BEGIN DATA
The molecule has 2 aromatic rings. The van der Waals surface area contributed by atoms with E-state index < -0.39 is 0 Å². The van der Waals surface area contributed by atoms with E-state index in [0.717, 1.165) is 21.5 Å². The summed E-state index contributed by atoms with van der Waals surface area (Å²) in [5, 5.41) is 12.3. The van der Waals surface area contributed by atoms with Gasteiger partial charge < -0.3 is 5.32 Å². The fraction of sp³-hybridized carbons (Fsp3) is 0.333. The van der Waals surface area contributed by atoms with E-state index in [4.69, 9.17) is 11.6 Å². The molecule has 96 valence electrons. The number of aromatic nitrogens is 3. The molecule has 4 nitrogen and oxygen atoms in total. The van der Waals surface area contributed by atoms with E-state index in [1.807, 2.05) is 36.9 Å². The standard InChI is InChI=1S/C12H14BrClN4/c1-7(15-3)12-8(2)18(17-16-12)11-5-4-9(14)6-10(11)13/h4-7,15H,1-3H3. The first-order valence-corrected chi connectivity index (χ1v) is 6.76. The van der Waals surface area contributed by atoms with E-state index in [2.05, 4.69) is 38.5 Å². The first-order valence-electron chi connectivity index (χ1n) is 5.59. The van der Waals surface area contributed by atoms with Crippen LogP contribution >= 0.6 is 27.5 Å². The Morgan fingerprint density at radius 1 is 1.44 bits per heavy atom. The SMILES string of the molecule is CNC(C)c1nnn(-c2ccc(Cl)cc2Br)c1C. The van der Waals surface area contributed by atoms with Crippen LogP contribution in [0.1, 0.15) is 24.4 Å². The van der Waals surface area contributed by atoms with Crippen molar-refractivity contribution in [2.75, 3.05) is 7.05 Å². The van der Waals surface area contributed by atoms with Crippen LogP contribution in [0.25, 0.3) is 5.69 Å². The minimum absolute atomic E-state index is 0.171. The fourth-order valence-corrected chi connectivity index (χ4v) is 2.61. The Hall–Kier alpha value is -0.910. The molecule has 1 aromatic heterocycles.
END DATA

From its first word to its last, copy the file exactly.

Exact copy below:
The molecule has 2 aromatic rings. The van der Waals surface area contributed by atoms with E-state index < -0.39 is 0 Å². The van der Waals surface area contributed by atoms with E-state index in [0.717, 1.165) is 21.5 Å². The summed E-state index contributed by atoms with van der Waals surface area (Å²) in [5, 5.41) is 12.3. The van der Waals surface area contributed by atoms with Gasteiger partial charge < -0.3 is 5.32 Å². The fraction of sp³-hybridized carbons (Fsp3) is 0.333. The van der Waals surface area contributed by atoms with E-state index in [4.69, 9.17) is 11.6 Å². The molecule has 96 valence electrons. The number of aromatic nitrogens is 3. The molecule has 4 nitrogen and oxygen atoms in total. The van der Waals surface area contributed by atoms with E-state index in [1.807, 2.05) is 36.9 Å². The standard InChI is InChI=1S/C12H14BrClN4/c1-7(15-3)12-8(2)18(17-16-12)11-5-4-9(14)6-10(11)13/h4-7,15H,1-3H3. The first-order valence-corrected chi connectivity index (χ1v) is 6.76. The van der Waals surface area contributed by atoms with E-state index in [2.05, 4.69) is 38.5 Å². The first-order valence-electron chi connectivity index (χ1n) is 5.59. The van der Waals surface area contributed by atoms with Crippen LogP contribution >= 0.6 is 27.5 Å². The Morgan fingerprint density at radius 1 is 1.44 bits per heavy atom. The SMILES string of the molecule is CNC(C)c1nnn(-c2ccc(Cl)cc2Br)c1C. The van der Waals surface area contributed by atoms with Crippen LogP contribution in [0.1, 0.15) is 24.4 Å². The van der Waals surface area contributed by atoms with Crippen molar-refractivity contribution in [2.75, 3.05) is 7.05 Å². The van der Waals surface area contributed by atoms with Crippen LogP contribution in [0.25, 0.3) is 5.69 Å². The minimum absolute atomic E-state index is 0.171. The fourth-order valence-corrected chi connectivity index (χ4v) is 2.61. The Hall–Kier alpha value is -0.910. The molecule has 1 aromatic heterocycles.